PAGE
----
Search and Discover connections in your data
Screenshots from an Instagram example:
Graphene is a high performance Java based web framework you can use to build a searching and graphing application on top of your data. By Graphing, we mean nodes and edges that describe either shared attributes or events/relations between actors. (i.e. two people share the same address (a shared attribute), or a email between people (an event)) It is datastore agnostic, but has some built in support for Elastic Search, SQL Databases, and Titan. Graphene requires some coding to be done to adapt to your specific needs and data. You get to decide what constitutes a node and edge in your data.
A popular use of Graphene is for discovering shared attributes in forensic analysis, for instance using a corpus of financial or case data. Graphene has been applied to such domains as Anti-Money Laundering, Counter Threat Finance, social media, communication events and more. Leveraging Apache Tika, it has even been applied to collections of files. Graphene lets you visualize the connections between entities that you wouldn't otherwise see. Graphene also allows you to modify the network graph in your browser, and save those modifications back to the server. Graphene has export functionality of graphs built in.
A plugin architecture based on Apache Tapestry allows you to create additional capabilities that can be autodiscovered at deployment. An example is our integration of a UI for communicating with an MIT Lincoln Labs' MITIE Entity Extractor service, which allows you to paste in free text and get a list of clickable entities to drill down on. This is part of our ongoing effort to support Complex Queries using DARPA XDATA innovations.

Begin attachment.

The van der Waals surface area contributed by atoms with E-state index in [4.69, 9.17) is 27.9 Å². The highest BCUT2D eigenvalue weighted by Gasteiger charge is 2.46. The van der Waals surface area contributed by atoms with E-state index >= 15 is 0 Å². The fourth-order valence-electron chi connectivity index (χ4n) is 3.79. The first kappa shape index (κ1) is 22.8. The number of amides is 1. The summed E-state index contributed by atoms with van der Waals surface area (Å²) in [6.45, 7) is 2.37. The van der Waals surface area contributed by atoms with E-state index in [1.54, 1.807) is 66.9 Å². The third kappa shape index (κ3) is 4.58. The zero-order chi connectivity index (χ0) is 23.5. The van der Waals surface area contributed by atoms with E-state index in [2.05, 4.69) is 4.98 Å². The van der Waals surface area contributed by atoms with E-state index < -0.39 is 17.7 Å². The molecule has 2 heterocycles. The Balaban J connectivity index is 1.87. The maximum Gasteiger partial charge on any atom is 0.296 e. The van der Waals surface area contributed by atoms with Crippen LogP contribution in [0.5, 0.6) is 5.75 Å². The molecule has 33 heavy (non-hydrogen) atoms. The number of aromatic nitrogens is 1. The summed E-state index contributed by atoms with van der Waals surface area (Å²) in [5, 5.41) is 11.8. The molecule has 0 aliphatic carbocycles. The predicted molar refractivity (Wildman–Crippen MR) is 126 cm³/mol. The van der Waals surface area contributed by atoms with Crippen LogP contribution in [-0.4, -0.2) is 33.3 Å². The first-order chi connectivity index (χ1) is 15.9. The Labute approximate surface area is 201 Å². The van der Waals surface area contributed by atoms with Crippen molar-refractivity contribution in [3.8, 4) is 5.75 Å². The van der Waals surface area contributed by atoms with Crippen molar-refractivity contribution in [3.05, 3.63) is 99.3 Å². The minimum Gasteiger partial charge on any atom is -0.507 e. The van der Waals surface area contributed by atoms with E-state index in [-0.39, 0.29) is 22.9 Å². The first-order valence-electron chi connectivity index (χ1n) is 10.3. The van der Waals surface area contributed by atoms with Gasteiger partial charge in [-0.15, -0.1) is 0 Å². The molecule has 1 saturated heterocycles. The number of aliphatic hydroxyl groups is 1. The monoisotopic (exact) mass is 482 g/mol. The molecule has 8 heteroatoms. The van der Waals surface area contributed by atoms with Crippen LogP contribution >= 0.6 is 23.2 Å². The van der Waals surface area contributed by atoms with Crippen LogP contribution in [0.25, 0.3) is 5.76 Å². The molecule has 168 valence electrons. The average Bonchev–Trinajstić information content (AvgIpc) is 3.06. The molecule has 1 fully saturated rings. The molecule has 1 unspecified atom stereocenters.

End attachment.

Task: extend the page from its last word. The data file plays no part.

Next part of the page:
For configurations, building, and deployment instructions, view the Graphene Wiki. Please see the road maps in the wiki for new features and their slated order.
The core of the Graphene project contains multiple modules, some of which are optional. The main module that you'll need it the graphene-web module, since it acts as a WAR overlay for your Java based web application. The current example is Graphene-Instagram. Previous demos included Enron, Scott Walker email data, and Kiva Microloan data.
It's our goal that you use the available modules if they make sense for your needs, but we allow you to wire in your own code in most places. In addition, Graphene leverages Apache Tapestry's auto discovery of modules, so we will be expanding the number of 'plugin' modules available. Currently we offer the graphene-augment-mitie as an example of such a module. It's abilities are made available in your app simply by including the jar file in your POM, no code changes necessary!
- A plain 'mvn clean install' on graphene-parent will build all the jar files and a single war file (to be overlaid on your project)
- Test execution is part of the build, but you can add -DskipTests=true to cut down on the build time.
- A BuildAll.bat is supplied for windows users. This will perform a few cleans to overcome some windows issues, and then compile and install to your local maven repo.
- BuildAllOffline.bat will also grab the source code and javadocs for the dependencies, so you can take your .m2 directory into an offline enclave (or airgapped network) to develop.
Quickstart (4.2.0-SNAPSHOT and later)